by Walker Larson
It is through wonder that men now begin and originally began to philosophize; wondering in the first place at obvious perplexities, and then by gradual progression raising questions about the greater matters too, e.g. about the changes of the moon and of the sun, about the stars and about the origin of the universe.
Wonder is the beginning of wisdom. And that sense of wonder begins when we encounter something beautiful, mysterious, and bigger than us—like the stars.
But what if you don’t believe in stars in the first place?
The poisonous influence of centuries of rationalist skepticism, relativism, and, most recently, critical theory have destroyed our ability to wonder at the world. Our intellectual milieu for the past century, at least, has been dominated by what Paul Ricoeur called a “hermeneutics of suspicion.” We doubt, we question, we are disillusioned and disenchanted. There is, in modern intellectual thought, a heavy fog of ennui stifling everything. And ennui is the antithesis of reverential wonder.
In the realm of literature and culture, for example, the critical theorists have done exactly what their name implies: criticized. The purpose of critical theory has been to critique everything, to call everything into question: our institutions—like family, religion, government—our language, even truth itself.
Since postmodernism has largely given up on the idea of truth, its followers have rested content to squabble over “practical” questions of the political dominion, continuing to subvert the structure of society in the process. From their point of view, what else is there to do?
Imagine, for a moment, two men in a forest at night. The first man looks up through the interweaving limbs of the trees and sees a sky bedecked with a brilliant smattering of stars. With childlike wisdom, he doesn’t question their reality. Of course they are real. There they are, smoldering with a white-hot intensity against an ebony blanket. They are an everlasting mystery, singing to him in an ancient language of things timeless. The language is obscure, the melody an unknown pitch, the words not of this world, not breathed in air, but he bends his ear to listen, patiently, patiently—he catches a snippet of the refrain of this song of the spheres. Something leaps to life within him.
Beside him, a second man sits slumped on a log, head in his hands. He stares in front of him, a strange dream churning in his unblinking eyes. Where the first man sees heavenly light streaming into the forest, the second sees the tree trunks as prison bars. He will not look up. He says the stars are just the peepholes of the prison guards. If he tries to stand, his vision reels, and his steps falter—he does not believe in up or down, so he is unable even to walk. He slumps back down. He hates the wood because he has convinced himself that it is a cage and that he is alone in it.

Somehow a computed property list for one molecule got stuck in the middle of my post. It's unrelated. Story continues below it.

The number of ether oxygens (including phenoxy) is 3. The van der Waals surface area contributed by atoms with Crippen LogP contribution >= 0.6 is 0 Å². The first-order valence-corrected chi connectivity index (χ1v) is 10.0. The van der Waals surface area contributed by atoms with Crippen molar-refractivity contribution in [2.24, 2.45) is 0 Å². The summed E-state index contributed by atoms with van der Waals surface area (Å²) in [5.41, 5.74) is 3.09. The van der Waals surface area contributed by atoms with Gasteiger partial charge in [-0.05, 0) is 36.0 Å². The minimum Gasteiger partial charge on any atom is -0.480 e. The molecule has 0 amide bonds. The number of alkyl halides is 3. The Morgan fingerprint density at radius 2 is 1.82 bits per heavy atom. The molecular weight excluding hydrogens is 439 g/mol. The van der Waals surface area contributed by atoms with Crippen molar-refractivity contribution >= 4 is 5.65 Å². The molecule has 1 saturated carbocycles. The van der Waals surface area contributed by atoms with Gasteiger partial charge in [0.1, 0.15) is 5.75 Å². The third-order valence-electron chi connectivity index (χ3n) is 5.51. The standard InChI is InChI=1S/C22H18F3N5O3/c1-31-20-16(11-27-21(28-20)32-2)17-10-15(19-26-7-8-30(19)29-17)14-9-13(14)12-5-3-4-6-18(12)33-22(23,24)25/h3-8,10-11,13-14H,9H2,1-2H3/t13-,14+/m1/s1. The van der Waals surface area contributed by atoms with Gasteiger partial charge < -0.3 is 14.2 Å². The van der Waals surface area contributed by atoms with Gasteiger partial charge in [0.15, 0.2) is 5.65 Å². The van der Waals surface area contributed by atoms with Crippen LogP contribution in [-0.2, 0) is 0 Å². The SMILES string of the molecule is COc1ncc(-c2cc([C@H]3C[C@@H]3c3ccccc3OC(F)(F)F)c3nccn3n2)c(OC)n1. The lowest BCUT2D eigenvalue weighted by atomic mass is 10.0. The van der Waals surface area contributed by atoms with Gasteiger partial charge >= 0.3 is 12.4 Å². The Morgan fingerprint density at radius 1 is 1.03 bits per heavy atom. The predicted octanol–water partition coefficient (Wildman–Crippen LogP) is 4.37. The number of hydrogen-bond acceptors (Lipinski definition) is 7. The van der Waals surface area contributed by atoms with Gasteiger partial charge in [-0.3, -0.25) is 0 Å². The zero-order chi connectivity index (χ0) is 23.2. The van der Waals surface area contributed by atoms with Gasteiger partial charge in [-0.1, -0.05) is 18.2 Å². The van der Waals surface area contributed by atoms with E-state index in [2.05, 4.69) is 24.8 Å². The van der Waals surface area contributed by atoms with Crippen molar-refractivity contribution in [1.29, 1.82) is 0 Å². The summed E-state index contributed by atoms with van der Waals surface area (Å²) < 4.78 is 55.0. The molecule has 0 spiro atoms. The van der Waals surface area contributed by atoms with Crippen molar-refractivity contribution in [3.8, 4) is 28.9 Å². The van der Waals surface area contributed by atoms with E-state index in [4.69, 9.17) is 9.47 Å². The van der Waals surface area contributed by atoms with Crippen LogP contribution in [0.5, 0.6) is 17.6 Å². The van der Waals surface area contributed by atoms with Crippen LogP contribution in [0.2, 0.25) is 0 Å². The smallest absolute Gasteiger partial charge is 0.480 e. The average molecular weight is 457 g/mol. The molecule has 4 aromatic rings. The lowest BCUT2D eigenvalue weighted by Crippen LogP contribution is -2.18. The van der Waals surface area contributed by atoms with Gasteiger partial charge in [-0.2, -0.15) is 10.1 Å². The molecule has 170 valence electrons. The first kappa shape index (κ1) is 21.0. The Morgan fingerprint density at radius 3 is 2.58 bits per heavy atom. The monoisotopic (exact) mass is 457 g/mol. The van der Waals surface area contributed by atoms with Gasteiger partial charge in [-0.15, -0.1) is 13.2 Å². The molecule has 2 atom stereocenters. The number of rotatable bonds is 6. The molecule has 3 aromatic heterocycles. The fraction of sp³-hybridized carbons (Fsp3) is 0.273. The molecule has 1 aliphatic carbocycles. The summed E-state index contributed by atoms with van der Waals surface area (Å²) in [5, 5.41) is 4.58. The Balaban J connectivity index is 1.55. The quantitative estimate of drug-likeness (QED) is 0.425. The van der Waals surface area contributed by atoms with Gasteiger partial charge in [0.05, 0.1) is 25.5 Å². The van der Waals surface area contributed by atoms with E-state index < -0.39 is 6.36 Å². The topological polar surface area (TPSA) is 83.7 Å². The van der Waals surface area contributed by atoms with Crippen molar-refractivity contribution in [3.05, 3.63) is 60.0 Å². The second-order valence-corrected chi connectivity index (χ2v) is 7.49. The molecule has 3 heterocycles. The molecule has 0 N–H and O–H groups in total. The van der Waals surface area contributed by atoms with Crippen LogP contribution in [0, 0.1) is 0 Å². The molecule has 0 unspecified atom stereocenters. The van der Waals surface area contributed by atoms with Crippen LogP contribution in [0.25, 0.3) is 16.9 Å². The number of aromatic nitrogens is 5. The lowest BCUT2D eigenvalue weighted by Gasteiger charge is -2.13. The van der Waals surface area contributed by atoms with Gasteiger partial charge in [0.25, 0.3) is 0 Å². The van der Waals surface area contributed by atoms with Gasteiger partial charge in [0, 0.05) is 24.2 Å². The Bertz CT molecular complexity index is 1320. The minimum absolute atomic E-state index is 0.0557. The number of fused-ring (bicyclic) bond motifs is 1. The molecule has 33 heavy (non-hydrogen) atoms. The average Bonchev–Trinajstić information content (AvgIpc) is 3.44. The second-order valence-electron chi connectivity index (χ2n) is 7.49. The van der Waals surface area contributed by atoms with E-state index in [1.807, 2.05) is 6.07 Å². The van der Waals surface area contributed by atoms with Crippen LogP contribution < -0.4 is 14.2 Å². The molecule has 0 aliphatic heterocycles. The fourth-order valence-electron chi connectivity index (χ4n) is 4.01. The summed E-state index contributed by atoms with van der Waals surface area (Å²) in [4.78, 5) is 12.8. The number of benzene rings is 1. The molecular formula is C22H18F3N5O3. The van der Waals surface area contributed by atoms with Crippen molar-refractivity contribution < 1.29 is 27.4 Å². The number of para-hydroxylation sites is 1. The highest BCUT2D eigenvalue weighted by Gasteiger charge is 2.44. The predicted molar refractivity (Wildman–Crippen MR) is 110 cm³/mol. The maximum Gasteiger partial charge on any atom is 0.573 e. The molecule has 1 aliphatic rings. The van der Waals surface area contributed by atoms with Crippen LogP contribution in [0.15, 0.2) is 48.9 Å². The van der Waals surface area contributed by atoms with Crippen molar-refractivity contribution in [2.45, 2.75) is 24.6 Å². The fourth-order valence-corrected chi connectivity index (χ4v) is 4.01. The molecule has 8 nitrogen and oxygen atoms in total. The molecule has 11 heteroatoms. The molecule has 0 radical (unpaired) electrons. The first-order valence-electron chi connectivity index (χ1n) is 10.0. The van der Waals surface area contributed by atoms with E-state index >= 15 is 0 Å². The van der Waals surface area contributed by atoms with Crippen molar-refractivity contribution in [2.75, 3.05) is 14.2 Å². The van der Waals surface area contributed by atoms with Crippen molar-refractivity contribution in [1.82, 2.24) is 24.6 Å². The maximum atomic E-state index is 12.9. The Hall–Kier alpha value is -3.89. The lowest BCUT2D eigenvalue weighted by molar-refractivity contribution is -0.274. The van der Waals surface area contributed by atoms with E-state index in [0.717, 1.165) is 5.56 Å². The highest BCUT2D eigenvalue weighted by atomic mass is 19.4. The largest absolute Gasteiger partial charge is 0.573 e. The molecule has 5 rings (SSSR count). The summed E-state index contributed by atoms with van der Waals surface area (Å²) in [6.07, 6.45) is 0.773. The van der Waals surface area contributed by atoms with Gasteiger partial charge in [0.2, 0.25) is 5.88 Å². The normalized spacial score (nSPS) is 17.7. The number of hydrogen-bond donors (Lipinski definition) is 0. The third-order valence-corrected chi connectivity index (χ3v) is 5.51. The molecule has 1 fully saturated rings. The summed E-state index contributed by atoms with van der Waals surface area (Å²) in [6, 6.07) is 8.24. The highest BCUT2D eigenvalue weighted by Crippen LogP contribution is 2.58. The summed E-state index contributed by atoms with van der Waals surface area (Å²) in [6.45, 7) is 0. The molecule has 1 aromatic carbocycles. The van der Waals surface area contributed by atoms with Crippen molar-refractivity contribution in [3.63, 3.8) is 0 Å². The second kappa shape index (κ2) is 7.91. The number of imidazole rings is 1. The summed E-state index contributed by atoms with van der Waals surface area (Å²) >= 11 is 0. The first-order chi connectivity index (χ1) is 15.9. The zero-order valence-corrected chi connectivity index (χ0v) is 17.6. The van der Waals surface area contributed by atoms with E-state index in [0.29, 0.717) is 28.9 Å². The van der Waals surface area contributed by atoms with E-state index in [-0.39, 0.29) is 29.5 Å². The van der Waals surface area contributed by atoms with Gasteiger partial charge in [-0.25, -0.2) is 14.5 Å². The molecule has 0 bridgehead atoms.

The first man begins to hum, trying to recall the unearthly sweetness of the melody he overheard. His humming grows louder. Then he is singing—a rich baritone sifting through the trees.
At this sound, the second man lifts his head a little. He pauses. Listens. But then he only shakes his head sadly and complains of police sirens. The first man tries to shake his companion out of his stupor. He pleads with him. He tries to teach him the song. But to no avail. There is no waking the sitting man from his unnatural inertness. In the end, the singer moves off in the direction of the coming dawn.
Critical theory and the hermeneutics of suspicion operate on the premise that most of the world runs by hidden power dynamics in which someone is always victimizing someone else. Intellectual work for critical theorists consists primarily in unmasking the hidden operations of oppression. For them, all that we call “culture” amounts to nothing more than an elaborate screen for the maintenance of various nexuses of power. Indeed, the fundamental basis of all human relationships and interactions is domination, à la Paul-Michel Foucault. They do not see power as a right or a good that some people or institutions should have for the benefit of all; in their rebellious bitterness, they shake their pens at the skies, holding that virtually any use of power is an abuse of power.
The modern intellectuals’ obsession with power results from their tragic disillusionment with reality. If reality is just a figment of one’s imagination, if it is unknowable, if we are all trapped inside our own historically situated perceptions and the phenomena of our isolated experiences, hallucinating a dream of “the real,” what is the point of intellectual work at all?
We have lingered long enough with the skeptics and their dour dreams. For centuries, we followed the route of questioning and disbelieving. What has been the result? The 20th century was perhaps the bloodiest and darkest epoch in human history. We have looked into the gaze of the postmodern man, and “his eyes have all the seeming of a demon’s that is dreaming.”
Maybe it’s time to wake from the dream. Maybe it’s time to return to a spirit of credulity instead of incredulity. A spirit of enchantment instead of disenchantment. A spirit of wonder instead of despair. Suppose truth were knowable. What an invitation to adventure that would be. What a culture we might bring forth if we, as a people, remembered what we used to know.
So, let’s begin again. Let’s begin, as Aristotle did, with the stars.
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Walker Larson teaches literature at a private academy in Wisconsin. When not in the classroom or spending time with family and friends, he blogs about literature and education on his Substack The Hazelnut.
Read More: Commentary: A Farewell to Postmodernism